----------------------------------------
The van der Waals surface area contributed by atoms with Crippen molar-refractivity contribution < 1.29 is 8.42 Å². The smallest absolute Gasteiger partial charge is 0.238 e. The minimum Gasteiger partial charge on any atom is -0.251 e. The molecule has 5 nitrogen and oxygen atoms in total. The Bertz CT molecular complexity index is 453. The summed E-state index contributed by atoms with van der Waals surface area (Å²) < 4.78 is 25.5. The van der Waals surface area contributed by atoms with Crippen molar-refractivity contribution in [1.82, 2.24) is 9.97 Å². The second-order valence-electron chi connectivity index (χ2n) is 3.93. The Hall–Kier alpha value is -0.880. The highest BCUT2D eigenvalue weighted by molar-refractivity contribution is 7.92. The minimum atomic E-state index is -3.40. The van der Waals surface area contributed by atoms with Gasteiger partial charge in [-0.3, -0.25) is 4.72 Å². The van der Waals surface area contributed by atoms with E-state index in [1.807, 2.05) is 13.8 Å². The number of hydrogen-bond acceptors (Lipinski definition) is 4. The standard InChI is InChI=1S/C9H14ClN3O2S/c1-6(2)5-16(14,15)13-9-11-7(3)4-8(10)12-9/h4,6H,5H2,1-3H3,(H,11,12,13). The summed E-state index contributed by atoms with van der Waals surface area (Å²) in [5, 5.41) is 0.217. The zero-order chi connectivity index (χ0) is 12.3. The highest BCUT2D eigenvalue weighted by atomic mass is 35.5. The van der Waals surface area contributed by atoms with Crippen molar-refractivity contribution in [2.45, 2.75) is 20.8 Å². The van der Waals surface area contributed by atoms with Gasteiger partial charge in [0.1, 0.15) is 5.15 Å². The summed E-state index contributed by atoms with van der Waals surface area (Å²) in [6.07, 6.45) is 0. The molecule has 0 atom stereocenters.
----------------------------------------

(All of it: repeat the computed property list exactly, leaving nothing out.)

The van der Waals surface area contributed by atoms with Crippen molar-refractivity contribution < 1.29 is 8.42 Å². The smallest absolute Gasteiger partial charge is 0.238 e. The minimum Gasteiger partial charge on any atom is -0.251 e. The molecule has 5 nitrogen and oxygen atoms in total. The Bertz CT molecular complexity index is 453. The summed E-state index contributed by atoms with van der Waals surface area (Å²) < 4.78 is 25.5. The van der Waals surface area contributed by atoms with Crippen molar-refractivity contribution in [1.82, 2.24) is 9.97 Å². The second-order valence-electron chi connectivity index (χ2n) is 3.93. The Hall–Kier alpha value is -0.880. The highest BCUT2D eigenvalue weighted by molar-refractivity contribution is 7.92. The minimum atomic E-state index is -3.40. The van der Waals surface area contributed by atoms with Gasteiger partial charge in [-0.3, -0.25) is 4.72 Å². The van der Waals surface area contributed by atoms with E-state index in [1.807, 2.05) is 13.8 Å². The number of hydrogen-bond acceptors (Lipinski definition) is 4. The standard InChI is InChI=1S/C9H14ClN3O2S/c1-6(2)5-16(14,15)13-9-11-7(3)4-8(10)12-9/h4,6H,5H2,1-3H3,(H,11,12,13). The summed E-state index contributed by atoms with van der Waals surface area (Å²) in [5, 5.41) is 0.217. The zero-order chi connectivity index (χ0) is 12.3. The highest BCUT2D eigenvalue weighted by atomic mass is 35.5. The van der Waals surface area contributed by atoms with Crippen molar-refractivity contribution in [2.45, 2.75) is 20.8 Å². The van der Waals surface area contributed by atoms with Gasteiger partial charge in [0.1, 0.15) is 5.15 Å². The summed E-state index contributed by atoms with van der Waals surface area (Å²) in [6.07, 6.45) is 0. The molecule has 0 atom stereocenters.